CTJF-HOA Sailors Teach Basic Seamanship Skills to Local Tanzanian Fishermen

By: LT Clint Phillips, Maritime Civil Affairs and Security Training Command, Team 115 Officer in Charge

(TANGA, Tanzania) Sailors deployed to Combined Joint Task Force Horn of Africa facilitated a Basic Sea Survival class with fisherman along the northeastern district of Mkinga here August 7. The Sailors, members of Maritime Civil Affairs and Security Training Command, Team 115, are deployed to CJTF-HOA to help build lasting relationships with African partners and conduct Civil Affairs activities in support of the CJTF-HOA mission. The Maritime Civil Affairs Team has two complete iterations of the BSS since their arrival in Tanga in late May. The program though, was constructed after the MCAT identified local fishing villages and an enduring need to further survival skill sets within the local fishing community. “The fishermen have grown up in these water ways and know them very well. However, the survival basics every Sailor graduates boot camp with, is something that previously has not existed to them,” said BM1 (EXW) Gabriel Martinez, MCAT 115 Coxswain and BSS trainer. The BSS program incorporates skills such as CPR, sea survival swim strokes, celestial navigation, and navigation by compass. The class also incorporates basic knots and the use of clothes as a flotation device. Prior to the class, fisherman posses a basic knowledge of navigation by site of land, but many are unfamiliar with the usage of a compass and celestial navigation. “Many fishermen have been lost and scared, traveling as far north as Nairobi, before they were able to find land. Knowing how to find our way home using the stars will help us greatly,” said Said Hamad, a fisherman in the village of Moa. Since the inception of the program, the MCAT has received requests from other fishing villages to come teach BSS. Working with Partner Nation government officials, the MCAT identified the need to incorporate a new facet to the BSS program. The term, “train the trainer”, is prevalent throughout the U.S. Armed Services, its actions are key in building capacity in local Tanzanian areas. “In order to meet our Mission Objective of creating capacity, we must create an environment of shared learning and knowledge pass down to our Partner Nation. Where we no longer teach the class, but it falls on the graduates to pass this information on to other future students, with minimal MCAT support,” expressed ETC (EXW) Scott Nelson, MCAT 115 Team Chief and BSS instructor.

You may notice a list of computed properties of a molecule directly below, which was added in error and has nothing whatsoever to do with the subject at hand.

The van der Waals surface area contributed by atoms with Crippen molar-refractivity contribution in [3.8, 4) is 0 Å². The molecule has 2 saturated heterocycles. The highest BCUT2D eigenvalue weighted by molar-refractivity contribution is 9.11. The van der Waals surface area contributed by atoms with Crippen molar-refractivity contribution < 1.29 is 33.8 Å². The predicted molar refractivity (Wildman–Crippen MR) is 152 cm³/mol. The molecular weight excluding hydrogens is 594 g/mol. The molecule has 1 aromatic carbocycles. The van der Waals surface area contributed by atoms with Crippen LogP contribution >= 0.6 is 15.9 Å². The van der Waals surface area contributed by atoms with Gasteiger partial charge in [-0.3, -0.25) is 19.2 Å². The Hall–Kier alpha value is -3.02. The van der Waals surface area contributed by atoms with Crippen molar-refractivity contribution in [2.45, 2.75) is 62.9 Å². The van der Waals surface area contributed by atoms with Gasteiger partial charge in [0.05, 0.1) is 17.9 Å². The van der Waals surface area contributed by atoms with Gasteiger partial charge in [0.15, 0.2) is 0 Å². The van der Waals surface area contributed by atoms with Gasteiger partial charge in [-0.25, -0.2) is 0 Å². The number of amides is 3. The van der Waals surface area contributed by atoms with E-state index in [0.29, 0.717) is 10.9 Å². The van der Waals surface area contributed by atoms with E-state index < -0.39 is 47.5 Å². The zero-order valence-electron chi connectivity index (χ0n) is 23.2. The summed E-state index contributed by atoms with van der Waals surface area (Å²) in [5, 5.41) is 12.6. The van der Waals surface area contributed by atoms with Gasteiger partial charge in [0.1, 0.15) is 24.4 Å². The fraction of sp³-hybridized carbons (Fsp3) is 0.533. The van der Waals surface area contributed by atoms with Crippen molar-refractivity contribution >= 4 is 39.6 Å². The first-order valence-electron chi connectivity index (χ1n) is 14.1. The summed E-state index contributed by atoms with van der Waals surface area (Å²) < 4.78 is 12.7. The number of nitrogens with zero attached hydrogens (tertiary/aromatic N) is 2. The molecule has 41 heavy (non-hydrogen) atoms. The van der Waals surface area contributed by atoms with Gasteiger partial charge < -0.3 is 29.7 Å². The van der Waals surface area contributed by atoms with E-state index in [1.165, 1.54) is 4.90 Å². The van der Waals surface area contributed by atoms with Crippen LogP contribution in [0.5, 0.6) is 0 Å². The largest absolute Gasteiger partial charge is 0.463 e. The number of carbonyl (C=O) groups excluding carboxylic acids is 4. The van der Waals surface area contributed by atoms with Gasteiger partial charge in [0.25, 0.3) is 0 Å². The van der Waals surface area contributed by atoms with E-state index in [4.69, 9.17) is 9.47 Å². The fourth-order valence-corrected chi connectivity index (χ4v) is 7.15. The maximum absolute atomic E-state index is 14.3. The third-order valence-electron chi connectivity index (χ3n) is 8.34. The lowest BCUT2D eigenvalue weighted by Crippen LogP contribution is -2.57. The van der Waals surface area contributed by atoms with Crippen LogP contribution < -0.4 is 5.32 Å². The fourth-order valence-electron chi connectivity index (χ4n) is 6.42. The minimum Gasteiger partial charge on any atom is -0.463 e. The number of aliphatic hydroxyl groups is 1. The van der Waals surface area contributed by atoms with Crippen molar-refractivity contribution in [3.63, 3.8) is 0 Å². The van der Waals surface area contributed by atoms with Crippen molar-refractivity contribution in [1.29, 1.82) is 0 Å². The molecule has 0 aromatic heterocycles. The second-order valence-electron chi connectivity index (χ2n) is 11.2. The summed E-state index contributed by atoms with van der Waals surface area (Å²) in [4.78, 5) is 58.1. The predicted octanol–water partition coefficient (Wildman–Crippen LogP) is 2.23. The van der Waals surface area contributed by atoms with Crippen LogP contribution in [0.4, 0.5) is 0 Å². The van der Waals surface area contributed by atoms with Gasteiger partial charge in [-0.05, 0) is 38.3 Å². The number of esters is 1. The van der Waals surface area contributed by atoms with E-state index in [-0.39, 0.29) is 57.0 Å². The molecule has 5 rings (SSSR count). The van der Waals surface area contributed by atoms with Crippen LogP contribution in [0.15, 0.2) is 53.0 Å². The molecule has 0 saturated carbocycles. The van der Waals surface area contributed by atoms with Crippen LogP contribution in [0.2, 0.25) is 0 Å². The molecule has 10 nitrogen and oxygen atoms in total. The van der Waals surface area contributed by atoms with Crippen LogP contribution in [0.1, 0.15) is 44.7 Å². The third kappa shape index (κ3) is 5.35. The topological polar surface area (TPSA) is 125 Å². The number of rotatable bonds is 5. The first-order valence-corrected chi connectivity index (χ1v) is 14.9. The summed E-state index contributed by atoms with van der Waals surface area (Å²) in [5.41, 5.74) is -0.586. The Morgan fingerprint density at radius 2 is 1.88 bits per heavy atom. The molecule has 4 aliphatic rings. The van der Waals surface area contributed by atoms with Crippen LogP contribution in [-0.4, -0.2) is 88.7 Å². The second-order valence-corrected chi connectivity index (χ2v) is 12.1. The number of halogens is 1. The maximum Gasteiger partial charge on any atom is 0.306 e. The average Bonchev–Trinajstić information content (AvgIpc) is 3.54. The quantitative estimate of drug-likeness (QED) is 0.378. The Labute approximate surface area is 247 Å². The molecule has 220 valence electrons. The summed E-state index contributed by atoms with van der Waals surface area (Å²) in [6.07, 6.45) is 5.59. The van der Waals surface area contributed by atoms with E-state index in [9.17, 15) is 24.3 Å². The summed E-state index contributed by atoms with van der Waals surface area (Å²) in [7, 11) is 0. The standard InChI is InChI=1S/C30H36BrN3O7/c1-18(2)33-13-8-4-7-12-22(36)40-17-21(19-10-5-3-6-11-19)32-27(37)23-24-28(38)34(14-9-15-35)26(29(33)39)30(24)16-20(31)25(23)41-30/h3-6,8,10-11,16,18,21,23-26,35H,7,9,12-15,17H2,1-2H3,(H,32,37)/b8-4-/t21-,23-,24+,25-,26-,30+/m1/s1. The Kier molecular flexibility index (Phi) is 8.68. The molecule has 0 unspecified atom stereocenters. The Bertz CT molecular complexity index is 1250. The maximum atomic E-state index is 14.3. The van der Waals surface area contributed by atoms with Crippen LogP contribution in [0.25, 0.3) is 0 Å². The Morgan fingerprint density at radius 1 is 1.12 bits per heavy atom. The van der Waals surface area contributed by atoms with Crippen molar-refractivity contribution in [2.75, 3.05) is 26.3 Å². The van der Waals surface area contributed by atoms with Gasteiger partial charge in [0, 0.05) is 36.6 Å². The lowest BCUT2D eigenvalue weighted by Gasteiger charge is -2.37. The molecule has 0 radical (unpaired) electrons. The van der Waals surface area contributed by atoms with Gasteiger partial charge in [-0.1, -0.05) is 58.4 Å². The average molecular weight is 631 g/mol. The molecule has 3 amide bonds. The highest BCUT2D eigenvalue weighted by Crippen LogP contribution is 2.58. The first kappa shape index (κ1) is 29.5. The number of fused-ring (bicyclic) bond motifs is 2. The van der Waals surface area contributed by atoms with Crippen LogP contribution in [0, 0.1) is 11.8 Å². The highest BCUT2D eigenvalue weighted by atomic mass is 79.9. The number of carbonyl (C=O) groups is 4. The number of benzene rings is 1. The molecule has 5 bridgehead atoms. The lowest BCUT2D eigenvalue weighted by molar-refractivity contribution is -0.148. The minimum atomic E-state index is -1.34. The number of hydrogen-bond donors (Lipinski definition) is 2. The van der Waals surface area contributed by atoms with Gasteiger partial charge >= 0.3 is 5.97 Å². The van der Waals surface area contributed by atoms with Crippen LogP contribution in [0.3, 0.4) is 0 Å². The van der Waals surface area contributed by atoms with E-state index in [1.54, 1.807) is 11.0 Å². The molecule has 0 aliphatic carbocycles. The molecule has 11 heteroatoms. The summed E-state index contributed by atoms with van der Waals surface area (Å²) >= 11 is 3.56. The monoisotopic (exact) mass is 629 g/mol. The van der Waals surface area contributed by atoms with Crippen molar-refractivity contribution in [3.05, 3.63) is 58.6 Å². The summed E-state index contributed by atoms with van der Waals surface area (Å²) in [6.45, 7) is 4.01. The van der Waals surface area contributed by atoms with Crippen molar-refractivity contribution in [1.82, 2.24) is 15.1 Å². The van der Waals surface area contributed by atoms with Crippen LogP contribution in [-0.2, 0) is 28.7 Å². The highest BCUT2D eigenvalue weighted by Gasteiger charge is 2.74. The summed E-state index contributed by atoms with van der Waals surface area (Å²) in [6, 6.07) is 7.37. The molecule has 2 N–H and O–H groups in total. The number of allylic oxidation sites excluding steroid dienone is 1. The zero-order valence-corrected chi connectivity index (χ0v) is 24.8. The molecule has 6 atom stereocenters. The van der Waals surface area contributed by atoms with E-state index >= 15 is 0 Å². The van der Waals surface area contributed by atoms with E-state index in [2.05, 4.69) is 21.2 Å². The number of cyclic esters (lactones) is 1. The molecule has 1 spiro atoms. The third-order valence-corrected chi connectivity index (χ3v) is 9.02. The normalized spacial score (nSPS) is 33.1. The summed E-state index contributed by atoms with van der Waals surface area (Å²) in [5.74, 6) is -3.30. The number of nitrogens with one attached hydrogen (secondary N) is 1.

Local fishermen organize themselves into a governing body, which they refer to as Beach Masters Units. These units are responsible for tracking the departure and arrivals of sea going vessels from their respective villages. By coordinating with the BMU governing bodies, the MCAT identified several PN individuals who will receive more in-depth BSS training and become the Subject Matter Experts of their BMU. “Working with Tanzanian fishermen has been rewarding for our team,” said HM2 (FMF) Sergio Madrid, MCAT 115 team corpsman. “The better we can understand the people whose country we work in, the more successful we will be in accomplishing our mission.” Understanding the culture, communication practices and furthering the capacity of the Tanzanians is a key component to the Civil Affairs mission in Tanzania. MCAT 115 continues to working directly with the U.S. Embassy, the Government of Tanzania and other Partner Nation officials, in order to further strengthen the relationships held in the East African Community.

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